A LONG-time writer from Keighley has published his latest novel – which he describes as “a gritty story with no frills”.

Tom Dade says The Lemon Tree could almost be labelled a social documentary – and the storyline includes a number of references to locations around Keighley.

“There’s the Olympic Cafe that used to be on Bow Street, Druids Altar and the Cliffe Castle bandstand – which is the setting for a brief sexual encounter that would have ‘fifty shades’ fans reaching for their sick bags!” says Tom, 64.

In The Lemon Tree, a chance encounter leads two former school friends – Billy Anderson and Terry Duffield (Duffy) – to seek their fortunes by delving into the world of shady transactions.

As business flourishes, so does their friendship.

But then they meet Maria Fuentes, a psychopathic assassin, who has her own deadly agenda. The pair unwittingly become involved with one of her ‘jobs’. Can their friendship remain intact and will they survive?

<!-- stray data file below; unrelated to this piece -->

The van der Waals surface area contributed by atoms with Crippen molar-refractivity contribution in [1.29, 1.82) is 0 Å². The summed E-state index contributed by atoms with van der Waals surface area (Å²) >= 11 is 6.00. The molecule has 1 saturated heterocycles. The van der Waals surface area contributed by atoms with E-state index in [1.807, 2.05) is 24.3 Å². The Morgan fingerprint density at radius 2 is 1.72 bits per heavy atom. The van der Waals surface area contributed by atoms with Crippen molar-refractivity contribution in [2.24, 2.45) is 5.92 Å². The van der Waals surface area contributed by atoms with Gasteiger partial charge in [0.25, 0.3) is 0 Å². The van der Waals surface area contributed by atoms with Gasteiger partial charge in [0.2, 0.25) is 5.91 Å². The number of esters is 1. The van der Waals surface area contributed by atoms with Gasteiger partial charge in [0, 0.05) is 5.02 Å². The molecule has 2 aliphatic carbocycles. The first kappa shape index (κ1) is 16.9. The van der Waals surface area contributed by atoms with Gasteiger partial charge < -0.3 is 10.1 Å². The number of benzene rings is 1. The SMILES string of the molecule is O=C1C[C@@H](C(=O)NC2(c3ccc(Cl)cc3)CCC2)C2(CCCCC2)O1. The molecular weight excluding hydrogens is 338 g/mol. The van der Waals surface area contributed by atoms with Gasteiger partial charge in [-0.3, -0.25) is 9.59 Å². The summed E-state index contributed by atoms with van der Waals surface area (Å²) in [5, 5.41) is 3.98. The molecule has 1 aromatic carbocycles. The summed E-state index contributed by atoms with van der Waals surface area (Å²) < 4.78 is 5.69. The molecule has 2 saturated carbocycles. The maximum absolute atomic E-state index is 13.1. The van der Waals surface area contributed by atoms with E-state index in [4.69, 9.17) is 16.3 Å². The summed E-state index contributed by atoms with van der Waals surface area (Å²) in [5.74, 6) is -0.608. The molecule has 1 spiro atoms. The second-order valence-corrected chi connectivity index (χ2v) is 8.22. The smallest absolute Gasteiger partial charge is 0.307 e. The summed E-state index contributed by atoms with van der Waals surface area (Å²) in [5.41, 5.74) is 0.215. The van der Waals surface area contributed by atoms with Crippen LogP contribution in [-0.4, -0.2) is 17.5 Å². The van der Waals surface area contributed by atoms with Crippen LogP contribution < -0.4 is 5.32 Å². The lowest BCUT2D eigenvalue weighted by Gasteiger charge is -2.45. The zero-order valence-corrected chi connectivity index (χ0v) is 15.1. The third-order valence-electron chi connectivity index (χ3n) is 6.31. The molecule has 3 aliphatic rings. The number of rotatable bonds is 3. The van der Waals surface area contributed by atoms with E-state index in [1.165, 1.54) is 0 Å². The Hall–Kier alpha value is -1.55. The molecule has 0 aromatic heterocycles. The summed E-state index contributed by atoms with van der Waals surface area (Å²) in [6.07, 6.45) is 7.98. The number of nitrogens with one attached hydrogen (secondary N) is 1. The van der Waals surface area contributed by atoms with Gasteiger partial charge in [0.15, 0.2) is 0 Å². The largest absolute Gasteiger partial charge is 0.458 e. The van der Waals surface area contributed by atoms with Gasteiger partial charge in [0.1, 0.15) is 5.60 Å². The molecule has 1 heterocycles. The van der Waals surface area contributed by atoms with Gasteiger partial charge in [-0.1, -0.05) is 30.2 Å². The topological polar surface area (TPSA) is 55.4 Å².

“There are varying degrees of crime, murder, deceit and love!” says Tom.

“A vein of humour that runs throughout is there to supplement rather than to dominate – keeping the reader upbeat, even during the most traumatic of times.

“Written in the first person, it is what I would call a gritty story with no frills.”

Tom has had a lifelong passion for writing – from poetry and novels to short stories and screenplays.

“I have been writing for more years than I care to remember,” he says.

“It’s a history that spans right back to forging school absence notes in my mother’s hand – God rest her soul!”

In the 1990s he was joint winner of the Zebra in the High Street national poetry and short story competition and twice was awarded the City of Bradford Metropolitan Council Cultural Activities Panel Trophy.

His previously published novel was Good for the Gander, in 2000.

“I love writing and I particularly enjoy expressing my creativity,” adds Tom. “Indeed, the cover of The Lemon Tree was designed and photographed by myself with the aid of my wife, Margaret.”

The Lemon Tree is available on Kindle, via Amazon.

The cost of downloading it is £1.99.

Alternatively, visit tomdade.co.uk.